Friday, June 02, 2006

What Is the Essence of Quality Journalism?

What is the essence of quality journalism? Can it be fulfilled by a press held captive by market imperatives? Do people even care about being challenged and confronting inconvenient truths, or are they just seeking to have their preexisting beliefs confirmed? Did they ever??

Bill Moyers attempted to answer all three questions in a recent address (link via Kevin Drum) to attendees of PBS’s annual meeting, and though he kept an optimistic tone throughout, his speech left me unconvinced that principled, nonpartisan journalism has much of a future. Moyers approvingly quotes Lyndon Johnson praise of the American public’s “appetite for excellence” and “enlightenment” at the signing of the Public Broadcasting Act of 1967, but that characterization was probably far too generous even at the time. He invokes Salman Rushdie’s assertion that “[s]kepticism and freedom are indissolubly linked, and it is the skepticism of journalists, their show-me, prove it unwillingness to be impressed … that is perhaps their most important contribution to the free world,” but it seems today that skepticism is only marshaled against the man on the opposite side of the debate, so that he is always wrong and we are always right. And when Moyers says he wants to “balance the spin with the evidence, the rhetoric with the record, and opinion with reporting,” he sounds like just another pitchman hawking a product no one wants to buy. And to put it bluntly, that’s precisely what he is.

I mean no disrespect to Mr. Moyers—my personal opinion is that he’s a fine journalist—but his definition of what constitutes “good” reporting is hopelessly out of step with the times. Perhaps he might have had a sound argument back in the days of the almighty network triumvirate, long before the Internet allowed non-moguls to take some of the media power back. But people patronize the media sources they consider most worthy of their attention, by whatever criteria they choose to use, and none of the top political blogs offer anything close to PBS’s brand of “objectivity” (the one that comes closest is probably BoingBoing, but that’s written from a center-left nerd/free-culture/hacker perspective). The public loves to carp on and on about spin, but their behavior belies the undeniable fact that they crave it—as long as it's revolving their way.

Just as in other areas of in life, people tend to seek out and attend to those journalisms (and journalists) that pander to their biases, for better or worse. The observation that political information today functions more like entertainment than a critical ingredient for democracy is hardly original, but it's important to note that many other info-markets don't suffer from this problem. When was the last time you heard anyone hurl allegations of bias at Bloomberg, Forbes, or the Wall Street Journal's hard-news coverage? Because investors all share the same goal—increasing their returns—regardless of which side of the political divide they stand on, they can't afford to dismiss news they don't like. Any journalistic interpretation of how the day's business goings-on will affect stock prices would be oriented toward serving that goal. When a given constituency has many interests, some news sources (i.e., political blogs) will choose one subgroup to address, and some (i.e., the MSM besides Fox News) will choose none in particular—but none can choose to satisfy all.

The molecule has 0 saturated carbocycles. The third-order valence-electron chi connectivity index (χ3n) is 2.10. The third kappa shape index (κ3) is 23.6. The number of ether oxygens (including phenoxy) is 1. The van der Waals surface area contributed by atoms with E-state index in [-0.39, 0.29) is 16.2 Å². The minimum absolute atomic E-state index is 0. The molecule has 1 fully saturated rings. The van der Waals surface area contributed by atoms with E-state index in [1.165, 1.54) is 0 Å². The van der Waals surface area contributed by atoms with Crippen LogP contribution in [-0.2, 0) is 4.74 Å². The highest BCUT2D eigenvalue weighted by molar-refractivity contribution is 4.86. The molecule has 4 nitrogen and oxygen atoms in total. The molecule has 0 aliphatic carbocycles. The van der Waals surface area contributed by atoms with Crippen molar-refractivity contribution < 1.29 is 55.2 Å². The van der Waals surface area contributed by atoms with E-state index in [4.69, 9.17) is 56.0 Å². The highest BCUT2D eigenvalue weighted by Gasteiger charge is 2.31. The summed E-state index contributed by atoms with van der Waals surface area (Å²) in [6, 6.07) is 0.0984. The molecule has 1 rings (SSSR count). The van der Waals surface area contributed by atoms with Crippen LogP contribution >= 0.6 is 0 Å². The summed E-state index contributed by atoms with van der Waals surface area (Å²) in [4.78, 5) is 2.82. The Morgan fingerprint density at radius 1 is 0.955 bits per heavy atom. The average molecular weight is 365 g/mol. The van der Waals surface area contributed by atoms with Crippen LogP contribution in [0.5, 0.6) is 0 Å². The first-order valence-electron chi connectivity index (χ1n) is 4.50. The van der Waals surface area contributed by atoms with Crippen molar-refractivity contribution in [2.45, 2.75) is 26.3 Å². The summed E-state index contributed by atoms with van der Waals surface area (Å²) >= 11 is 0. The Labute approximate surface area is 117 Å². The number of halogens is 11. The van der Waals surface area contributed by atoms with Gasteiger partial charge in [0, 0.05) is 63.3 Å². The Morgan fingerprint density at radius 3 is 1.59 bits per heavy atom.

And this is why modern journalism finds itself under such concerted attack these days. The business is facing the first real competition it has ever dealt with, and it is not reacting fast enough to stave off the criticisms advanced by the online upstarts. Bloggers get what the papers and newscasts (again, excluding Fox) don't—people simply aren't interested in engaging with a Habermasian public sphere, they just want their own views reinforced. I agree with Bill Moyers that non-ideological, anti-authoritarian journalism is a high-minded ideal to which reporters ought to aspire, but most of America disagrees with us. We cannot force them to adopt our conception of news quality, nor should we. If the antiquated notion of objectivity in reporting should slip away into the history books, there's not much we can do to stop it. If nothing else, we should find whatever consolation we can in the possibility that more people may be drawn out of political apathy by the new, proud opiners.